The Anti-Terrorism Squad court here on Wednesday restrained the electronic media from showing any CCTV footage on the German Bakery blast, to protect witnesses.

Speaking to journalists, Commissioner of Police Satyapal Singh read out the court order: “No electronic media should publish, display or telecast any footage or coverage of the incident dated February 13, 2010, or before the incident, that has come on CCTV at the German Bakery and O Hotel which will lead to disclosure of identity of witnesses (sic).”

The order was passed under the Unlawful Activities (Prevention) Act, he said. Section 44 provides for protection of witnesses such as keeping their identities secret even in orders, judgments and records of the court, by issuing directions to secure their identity.

The order came after a TV news channel obtained a leaked copy of the footage available with the investigating agencies. Footage had been obtained from the closed circuit television cameras installed outside the O Hotel, right opposite the bakery.

In an earlier interaction with journalists, Mr. Singh said: “We have got vital clues from the CCTV footage.”

Investigating agencies have also obtained footage from the CCTV camera installed at the billing counter of the bakery. “But the visuals captured were limited to the billing counter,” Mr. Singh had said, hinting that the footage had not been of any use.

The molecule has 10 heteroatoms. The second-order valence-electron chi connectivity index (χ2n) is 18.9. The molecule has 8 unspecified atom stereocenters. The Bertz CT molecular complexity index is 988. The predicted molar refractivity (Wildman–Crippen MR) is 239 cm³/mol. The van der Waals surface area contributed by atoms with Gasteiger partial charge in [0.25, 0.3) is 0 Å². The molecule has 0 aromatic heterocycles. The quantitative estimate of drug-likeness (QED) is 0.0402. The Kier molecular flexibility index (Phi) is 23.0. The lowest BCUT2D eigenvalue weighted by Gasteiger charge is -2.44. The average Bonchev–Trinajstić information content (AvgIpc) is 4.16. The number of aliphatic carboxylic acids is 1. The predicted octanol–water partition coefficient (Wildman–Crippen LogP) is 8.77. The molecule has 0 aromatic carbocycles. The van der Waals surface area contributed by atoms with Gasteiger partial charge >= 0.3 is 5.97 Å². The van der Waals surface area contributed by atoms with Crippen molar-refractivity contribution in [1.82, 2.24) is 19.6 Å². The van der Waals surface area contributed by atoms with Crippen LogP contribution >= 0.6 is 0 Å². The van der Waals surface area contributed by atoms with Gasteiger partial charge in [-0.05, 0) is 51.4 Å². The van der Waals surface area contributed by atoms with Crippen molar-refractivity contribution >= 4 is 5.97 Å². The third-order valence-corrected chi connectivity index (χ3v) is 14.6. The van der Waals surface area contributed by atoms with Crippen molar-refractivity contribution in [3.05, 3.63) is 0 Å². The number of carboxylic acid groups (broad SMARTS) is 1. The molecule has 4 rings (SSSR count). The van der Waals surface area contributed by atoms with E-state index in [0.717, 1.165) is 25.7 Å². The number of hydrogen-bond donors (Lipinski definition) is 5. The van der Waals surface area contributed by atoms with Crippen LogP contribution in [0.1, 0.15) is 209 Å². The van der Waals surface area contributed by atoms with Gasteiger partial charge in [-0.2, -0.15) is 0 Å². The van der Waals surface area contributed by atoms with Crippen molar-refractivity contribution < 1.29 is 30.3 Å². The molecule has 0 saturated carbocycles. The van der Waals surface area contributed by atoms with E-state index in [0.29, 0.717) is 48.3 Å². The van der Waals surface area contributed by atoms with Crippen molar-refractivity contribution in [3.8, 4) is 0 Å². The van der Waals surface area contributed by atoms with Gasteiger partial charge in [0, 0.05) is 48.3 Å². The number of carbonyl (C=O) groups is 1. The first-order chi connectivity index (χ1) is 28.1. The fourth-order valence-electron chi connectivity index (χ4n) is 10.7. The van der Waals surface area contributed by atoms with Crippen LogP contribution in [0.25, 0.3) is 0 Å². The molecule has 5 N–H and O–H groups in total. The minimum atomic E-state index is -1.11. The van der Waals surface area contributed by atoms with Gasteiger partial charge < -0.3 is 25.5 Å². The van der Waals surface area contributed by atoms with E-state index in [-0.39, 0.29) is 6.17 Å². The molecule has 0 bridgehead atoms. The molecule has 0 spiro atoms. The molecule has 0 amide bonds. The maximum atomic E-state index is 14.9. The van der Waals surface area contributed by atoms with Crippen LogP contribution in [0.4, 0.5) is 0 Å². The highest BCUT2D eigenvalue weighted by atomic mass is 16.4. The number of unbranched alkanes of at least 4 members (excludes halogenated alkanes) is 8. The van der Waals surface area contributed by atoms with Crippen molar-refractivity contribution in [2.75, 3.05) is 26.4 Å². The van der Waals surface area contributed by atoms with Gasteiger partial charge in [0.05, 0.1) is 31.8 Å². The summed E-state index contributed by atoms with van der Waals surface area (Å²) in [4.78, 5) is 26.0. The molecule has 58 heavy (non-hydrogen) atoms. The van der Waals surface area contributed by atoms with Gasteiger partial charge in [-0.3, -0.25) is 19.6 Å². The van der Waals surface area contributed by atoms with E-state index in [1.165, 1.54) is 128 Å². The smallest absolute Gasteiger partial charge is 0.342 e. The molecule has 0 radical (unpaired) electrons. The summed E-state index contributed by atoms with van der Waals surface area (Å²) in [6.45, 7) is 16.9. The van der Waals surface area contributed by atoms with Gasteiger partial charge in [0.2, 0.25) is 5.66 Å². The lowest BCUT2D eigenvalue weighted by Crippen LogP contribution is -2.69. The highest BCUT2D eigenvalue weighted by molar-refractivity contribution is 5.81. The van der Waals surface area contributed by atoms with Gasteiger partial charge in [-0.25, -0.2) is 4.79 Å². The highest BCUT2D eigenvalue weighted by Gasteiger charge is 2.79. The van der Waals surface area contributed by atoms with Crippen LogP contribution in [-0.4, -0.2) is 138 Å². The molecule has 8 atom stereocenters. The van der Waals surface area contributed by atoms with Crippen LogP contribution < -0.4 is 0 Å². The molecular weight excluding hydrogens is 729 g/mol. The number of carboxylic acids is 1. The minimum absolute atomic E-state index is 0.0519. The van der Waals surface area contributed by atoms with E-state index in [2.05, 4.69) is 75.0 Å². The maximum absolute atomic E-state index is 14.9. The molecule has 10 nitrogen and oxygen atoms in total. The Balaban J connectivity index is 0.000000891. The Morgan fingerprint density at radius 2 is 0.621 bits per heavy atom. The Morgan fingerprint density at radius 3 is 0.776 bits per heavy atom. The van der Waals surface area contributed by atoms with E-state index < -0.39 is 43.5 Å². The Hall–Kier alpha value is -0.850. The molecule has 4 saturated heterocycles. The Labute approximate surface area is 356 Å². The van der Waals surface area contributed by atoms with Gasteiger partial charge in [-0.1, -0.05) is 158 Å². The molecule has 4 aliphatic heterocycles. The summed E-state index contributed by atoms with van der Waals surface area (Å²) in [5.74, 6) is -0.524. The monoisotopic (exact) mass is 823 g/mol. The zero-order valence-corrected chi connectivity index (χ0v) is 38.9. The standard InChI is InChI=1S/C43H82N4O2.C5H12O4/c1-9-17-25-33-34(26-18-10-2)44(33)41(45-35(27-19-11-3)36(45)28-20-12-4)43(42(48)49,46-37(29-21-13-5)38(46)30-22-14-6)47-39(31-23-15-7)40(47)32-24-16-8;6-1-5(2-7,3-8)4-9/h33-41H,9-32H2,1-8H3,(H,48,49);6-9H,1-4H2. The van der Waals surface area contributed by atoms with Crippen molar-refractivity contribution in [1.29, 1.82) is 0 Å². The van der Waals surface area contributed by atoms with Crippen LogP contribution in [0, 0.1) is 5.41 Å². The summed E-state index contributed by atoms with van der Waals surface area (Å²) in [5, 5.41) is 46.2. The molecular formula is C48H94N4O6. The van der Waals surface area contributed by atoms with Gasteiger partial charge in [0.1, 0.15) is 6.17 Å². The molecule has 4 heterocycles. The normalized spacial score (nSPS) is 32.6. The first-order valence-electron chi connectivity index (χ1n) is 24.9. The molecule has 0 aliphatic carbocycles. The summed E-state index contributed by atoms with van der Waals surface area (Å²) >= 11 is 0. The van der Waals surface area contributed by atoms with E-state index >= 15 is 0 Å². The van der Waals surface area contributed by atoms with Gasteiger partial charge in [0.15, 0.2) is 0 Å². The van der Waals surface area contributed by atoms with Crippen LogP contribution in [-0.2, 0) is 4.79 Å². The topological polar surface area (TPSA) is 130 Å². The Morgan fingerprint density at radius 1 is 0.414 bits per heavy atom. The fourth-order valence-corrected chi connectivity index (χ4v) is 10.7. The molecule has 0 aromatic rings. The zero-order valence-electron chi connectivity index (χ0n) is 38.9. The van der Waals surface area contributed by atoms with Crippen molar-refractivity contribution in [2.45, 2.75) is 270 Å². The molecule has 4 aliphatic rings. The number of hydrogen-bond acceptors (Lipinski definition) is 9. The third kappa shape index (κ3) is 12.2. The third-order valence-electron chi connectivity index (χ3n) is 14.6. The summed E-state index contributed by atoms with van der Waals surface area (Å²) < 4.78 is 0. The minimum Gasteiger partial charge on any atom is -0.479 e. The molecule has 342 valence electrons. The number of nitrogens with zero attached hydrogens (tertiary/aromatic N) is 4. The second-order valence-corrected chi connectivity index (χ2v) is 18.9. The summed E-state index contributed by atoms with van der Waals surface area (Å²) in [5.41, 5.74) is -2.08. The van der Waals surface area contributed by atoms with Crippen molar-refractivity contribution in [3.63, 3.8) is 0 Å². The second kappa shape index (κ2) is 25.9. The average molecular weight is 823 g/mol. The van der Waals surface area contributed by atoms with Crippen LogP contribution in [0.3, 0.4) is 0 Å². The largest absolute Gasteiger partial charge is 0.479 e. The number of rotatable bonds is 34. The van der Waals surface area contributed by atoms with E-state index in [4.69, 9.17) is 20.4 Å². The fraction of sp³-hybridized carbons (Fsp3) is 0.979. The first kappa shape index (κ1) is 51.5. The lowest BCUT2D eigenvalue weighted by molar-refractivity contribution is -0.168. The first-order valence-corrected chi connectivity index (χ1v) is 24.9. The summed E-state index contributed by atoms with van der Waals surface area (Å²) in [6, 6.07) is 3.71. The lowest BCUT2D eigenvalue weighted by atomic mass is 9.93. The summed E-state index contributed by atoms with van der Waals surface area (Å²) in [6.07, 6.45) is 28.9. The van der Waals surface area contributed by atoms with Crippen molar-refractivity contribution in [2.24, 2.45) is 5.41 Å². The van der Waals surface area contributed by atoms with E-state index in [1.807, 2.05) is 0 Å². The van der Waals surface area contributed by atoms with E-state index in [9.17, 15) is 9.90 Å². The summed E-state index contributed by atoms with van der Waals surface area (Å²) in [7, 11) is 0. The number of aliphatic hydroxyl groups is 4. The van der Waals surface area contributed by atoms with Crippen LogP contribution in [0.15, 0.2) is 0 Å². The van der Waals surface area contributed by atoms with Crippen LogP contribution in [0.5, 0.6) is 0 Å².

On Wednesday, he said: “The ATS is inquiring into how the footage was leaked. But I can say for sure that it was not leaked from Pune.”

Asked about a newspaper report that the Ram Pradhan Committee report had warned of Pune as a possible target, Mr. Singh said, “The committee [which probed police response to 26/11] had certainly come to Pune to discuss the security situation. But it did not warn me.” When it was pointed out that the reporter quoted the page number of the Ram Pradhan report on which the committee made the observation, Mr. Singh said, “Nobody conveyed or wrote to me [about Pune being a possible target].”

Asked about the progress of the German Bakery case probe, the Police Commissioner said: “The investigation is going fine.” But he had no information about the detention of an operative of the Harkat-ul-Jihad al-Islami (HuJI) in Surat.

Claim responsibility

Mr. Singh said two organisations had written to him, claiming responsibility for the blast. The letter by the SIMI (Students Islamic Movement of India) International bore a Pune stamp. The other letter sent by the Mujahideen Islami Muslim Front was written in Devanagari script, and he could not decipher the handwriting. He could not also say, despite using a magnifying glass, where this letter was posted.

“Some groups claim responsibility. But the claims may be false or may have been made to divert the course of the investigation. Such claims will not affect the probe,” he said.

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